HONOLULU (AP) - Consumers are spending more money thanks to lower gasoline and heating fuel prices, and that may boost Hawaii’s economy, economists said.
The state Council on Revenues is predicting higher revenue growth for the state than it was expecting, the Honolulu Star-Advertiser reported (https://bit.ly/1yCtsPX ).
The council revised its projections for the current fiscal year Tuesday, saying revenue will grow by 4.5 percent, up from the 3.5 percent growth predicted in September.
“The U.S. economy is very strong, and a lot of our tourists are from the mainland U.S.,” Kurt Kawafuchi, Council on Revenues chairman, said after the meeting. “With the lower price of gas, people are going to have more money to spend because they’re paying less for gas and electricity.”
That means the state is expecting to bring in roughly $55 million more in tax revenues in the current fiscal year, which ends June 30. The council’s forecast is used to determine the state budget.
Key lawmakers were pleased with the improved forecast but reluctant to start doling out money for a slew of new programs and initiatives.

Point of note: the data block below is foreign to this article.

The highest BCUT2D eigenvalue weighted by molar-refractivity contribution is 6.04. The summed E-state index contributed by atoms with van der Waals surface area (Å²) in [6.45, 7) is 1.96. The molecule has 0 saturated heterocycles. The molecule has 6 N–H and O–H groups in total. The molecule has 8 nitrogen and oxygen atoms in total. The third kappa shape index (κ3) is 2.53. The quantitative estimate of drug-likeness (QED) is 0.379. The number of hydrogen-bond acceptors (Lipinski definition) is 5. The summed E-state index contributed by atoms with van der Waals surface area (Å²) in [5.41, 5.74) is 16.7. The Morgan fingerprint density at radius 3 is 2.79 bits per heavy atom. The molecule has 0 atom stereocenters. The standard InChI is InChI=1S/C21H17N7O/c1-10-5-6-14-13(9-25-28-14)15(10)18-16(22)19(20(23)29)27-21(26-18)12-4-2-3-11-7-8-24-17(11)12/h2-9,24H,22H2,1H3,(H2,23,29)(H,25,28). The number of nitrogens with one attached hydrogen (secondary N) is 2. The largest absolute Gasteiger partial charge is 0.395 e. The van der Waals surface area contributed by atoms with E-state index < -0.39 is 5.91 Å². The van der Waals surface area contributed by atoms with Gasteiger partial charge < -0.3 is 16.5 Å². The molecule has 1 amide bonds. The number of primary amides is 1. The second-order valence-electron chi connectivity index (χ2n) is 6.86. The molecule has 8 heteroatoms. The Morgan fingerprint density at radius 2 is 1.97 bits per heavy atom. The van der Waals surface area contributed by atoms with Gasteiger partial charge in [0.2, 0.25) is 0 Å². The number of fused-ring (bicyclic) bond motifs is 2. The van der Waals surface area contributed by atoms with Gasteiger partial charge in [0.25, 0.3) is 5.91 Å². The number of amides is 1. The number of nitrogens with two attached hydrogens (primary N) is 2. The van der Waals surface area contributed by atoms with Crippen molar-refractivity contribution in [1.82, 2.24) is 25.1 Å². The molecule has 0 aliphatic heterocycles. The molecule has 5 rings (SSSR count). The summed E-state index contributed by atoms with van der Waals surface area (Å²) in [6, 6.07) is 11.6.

State Rep. Sylvia Luke, House Finance Committee chairwoman, and state Sen. Jill Tokuda, Senate Ways and Means Committee chairwoman, both noted the state has mounting obligations and is on a path to spend more than it takes in for another fiscal year. The deficit spending has eaten away at some of the state’s cash reserves.
“We will be looking at the budget in a very conservative way,” Luke said. “We don’t want to do anything that’s going to throw economic growth out of whack by spending beyond whatever we’re supposed to.”
Every department is going to come forward with a variety of requests, including those that feel they’re in emergency situation, Tokuda said.
“This budget’s just not going to be able to handle that, even with this increase to 4.5 percent,” Tokuda said.
Information from: Honolulu Star-Advertiser, https://www.staradvertiser.com
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